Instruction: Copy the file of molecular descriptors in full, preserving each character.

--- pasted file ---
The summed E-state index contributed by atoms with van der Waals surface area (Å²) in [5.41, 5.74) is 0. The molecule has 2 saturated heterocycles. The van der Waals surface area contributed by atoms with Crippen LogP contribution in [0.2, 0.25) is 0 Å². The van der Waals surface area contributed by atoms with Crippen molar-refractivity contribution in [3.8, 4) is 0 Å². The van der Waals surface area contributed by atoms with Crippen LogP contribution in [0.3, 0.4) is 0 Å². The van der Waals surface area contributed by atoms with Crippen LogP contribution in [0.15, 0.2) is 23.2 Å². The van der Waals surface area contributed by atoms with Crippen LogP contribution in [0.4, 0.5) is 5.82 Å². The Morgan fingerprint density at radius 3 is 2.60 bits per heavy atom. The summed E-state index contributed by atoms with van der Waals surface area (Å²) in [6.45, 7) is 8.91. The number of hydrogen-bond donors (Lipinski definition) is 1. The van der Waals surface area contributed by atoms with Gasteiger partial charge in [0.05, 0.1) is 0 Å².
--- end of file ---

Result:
The summed E-state index contributed by atoms with van der Waals surface area (Å²) in [5.41, 5.74) is 0. The molecule has 2 saturated heterocycles. The van der Waals surface area contributed by atoms with Crippen LogP contribution in [0.2, 0.25) is 0 Å². The van der Waals surface area contributed by atoms with Crippen molar-refractivity contribution in [3.8, 4) is 0 Å². The van der Waals surface area contributed by atoms with Crippen LogP contribution in [0.3, 0.4) is 0 Å². The van der Waals surface area contributed by atoms with Crippen LogP contribution in [0.15, 0.2) is 23.2 Å². The van der Waals surface area contributed by atoms with Crippen LogP contribution in [0.4, 0.5) is 5.82 Å². The Morgan fingerprint density at radius 3 is 2.60 bits per heavy atom. The summed E-state index contributed by atoms with van der Waals surface area (Å²) in [6.45, 7) is 8.91. The number of hydrogen-bond donors (Lipinski definition) is 1. The van der Waals surface area contributed by atoms with Gasteiger partial charge in [0.05, 0.1) is 0 Å².